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Buccaneer Player Quotes, Nov. 20

Posted Nov 20, 2013

The increasingly impressive play of Tampa Bay's offensive line was a hot topic at One Buccaneer Place on Wednesday, but there were plenty of other issues discussed, as well

Before hitting the practice field on Wednesday, second-year running back Bobby Rainey learned that he had been named the NFC Offensive Player of the Week. It was a well-deserved honor for a player who had racked up 163 rushing yards and three total touchdowns…making up the vast majority of his career totals of 242 yards and four scores.

Rainey was masterful in the Tampa Bay Buccaneers' 41-28 win over the Falcons, often stringing together a series of sharp cuts after breaking through the first line of defense, such as he did on his 43-yard touchdown run in the second quarter. Of course, he had quite a bit of help in getting to that second level, and he was quick to acknowledge that after practice on Wednesday.

-- Tampa Bay's offensive line has been at the top of its game the last three weeks
“It’s really the offensive line – the way they came out and blocked, the way they do every week – it’s huge for the offense, period," said Rainey. "It’s just something to build off of, really. It’s a great feeling and [we’ve] just got to stay consistent doing that.”

Quarterback Mike Glennon, who was rarely hurried in the pocket and wasn't brought down until taking a pair risk-avoiding sacks late in a blowout game, agreed with Rainey's assessment.

“They’ve been tremendous," said Glennon. "You just name them off: Seattle’s front four, Miami has one of the best pass rushers in the league and then, last week, [Atlanta's] front four is extremely good as well. Really, there haven’t been guys that are even getting near me. Having a clean pocket makes everything so much easier. I think that goes back to, one, how good they are at pass-protecting, and, two, the run game kind of keeps them off balance and they can’t just be teeing off on the quarterback.”

The strong play of the Buccaneers' offensive line in recent weeks wasn't the only topic being discussed at team headquarters on Wednesday. Below are some more thoughts from Buccaneer players.

QB Mike Glennon

(On what has helped him make good decisions as a rookie)
“I think, first, I had great training throughout my five years in college and a great coach that kind of taught me a lot about the game. I also think just being here and, really, [quarterback] Dan Orlovsky’s been great for me, just talking about taking what’s there and [not trying] to win the game on one play. Get completions, and completions will lead to first downs and first downs will lead to touchdowns. I just kind of, the whole season – if I feel like if it’s cloudy at all, I just move on to my next progression and try to get a completion and, when it’s there, then take a shot, like last week, when the opportunity presented itself to throw it deep on those plays, to take them and, if it wasn’t there, just check it down and live to see another down.”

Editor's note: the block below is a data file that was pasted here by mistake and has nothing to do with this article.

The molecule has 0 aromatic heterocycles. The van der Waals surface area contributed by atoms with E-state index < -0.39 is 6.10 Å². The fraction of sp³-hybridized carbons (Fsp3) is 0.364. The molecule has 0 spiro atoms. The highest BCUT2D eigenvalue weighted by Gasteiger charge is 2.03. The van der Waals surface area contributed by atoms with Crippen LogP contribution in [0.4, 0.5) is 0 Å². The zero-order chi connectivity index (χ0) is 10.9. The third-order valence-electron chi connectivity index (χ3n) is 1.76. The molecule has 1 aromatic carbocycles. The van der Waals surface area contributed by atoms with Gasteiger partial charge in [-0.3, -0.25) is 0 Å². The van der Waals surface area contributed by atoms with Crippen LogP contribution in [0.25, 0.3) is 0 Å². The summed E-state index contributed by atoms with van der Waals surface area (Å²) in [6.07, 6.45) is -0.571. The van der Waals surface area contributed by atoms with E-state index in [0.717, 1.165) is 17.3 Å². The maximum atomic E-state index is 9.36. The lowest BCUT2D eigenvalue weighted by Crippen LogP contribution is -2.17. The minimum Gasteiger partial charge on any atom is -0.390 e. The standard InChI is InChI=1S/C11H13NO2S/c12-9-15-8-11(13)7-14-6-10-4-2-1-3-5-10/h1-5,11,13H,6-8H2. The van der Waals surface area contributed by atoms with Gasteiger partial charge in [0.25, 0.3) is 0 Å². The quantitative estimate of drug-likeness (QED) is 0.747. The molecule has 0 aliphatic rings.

(On what he took away most from his college coaching)
“To trust your feet and trust your eyes, and to have good feet and good eyes will lead you to where you need to go with the ball. That’s something that I’ve definitely taken with me is to really go from one to two to three in progressions and, if you’re good with your eyes and good with your feet, then the ball will follow. That’s something that we talked about every week, and I’ve kind of carried it on with me at the next level.”

(On knowing when to throw it away against Atlanta and if he has a general rule for throwing the ball away)
“With my speed, I could feel the guys closing in on me pretty fast [laughs]. When I feel that, I know time’s up and to get rid of the ball. I just try to keep my eyes downfield when I scramble, and if a guy presents himself, then I’ll throw it to him, but if there’s a guy right on me and I can’t find anyone, just throw it away.”

(On Detroit defensive tackle Ndamukong Suh)
“He’s a great player. He’s very dominant and he has been since he got into the league. He presents a big challenge for us, and that’s definitely the strength of their defense, the front four. That’s something that we’ll have to account for at all times and something that we’ll have to game-plan around because he is very good, along with those other guys on the front four. [Detroit defensive tackle] Nick Fairley’s playing really well also. He’s a good player. He’s very big. I’ve followed him since I’ve been in college because he’s always been a big story in the NFL. He’s very talented and someone that we’ll have to always be paying attention to where he’s at.”

(On what has improved most on offense)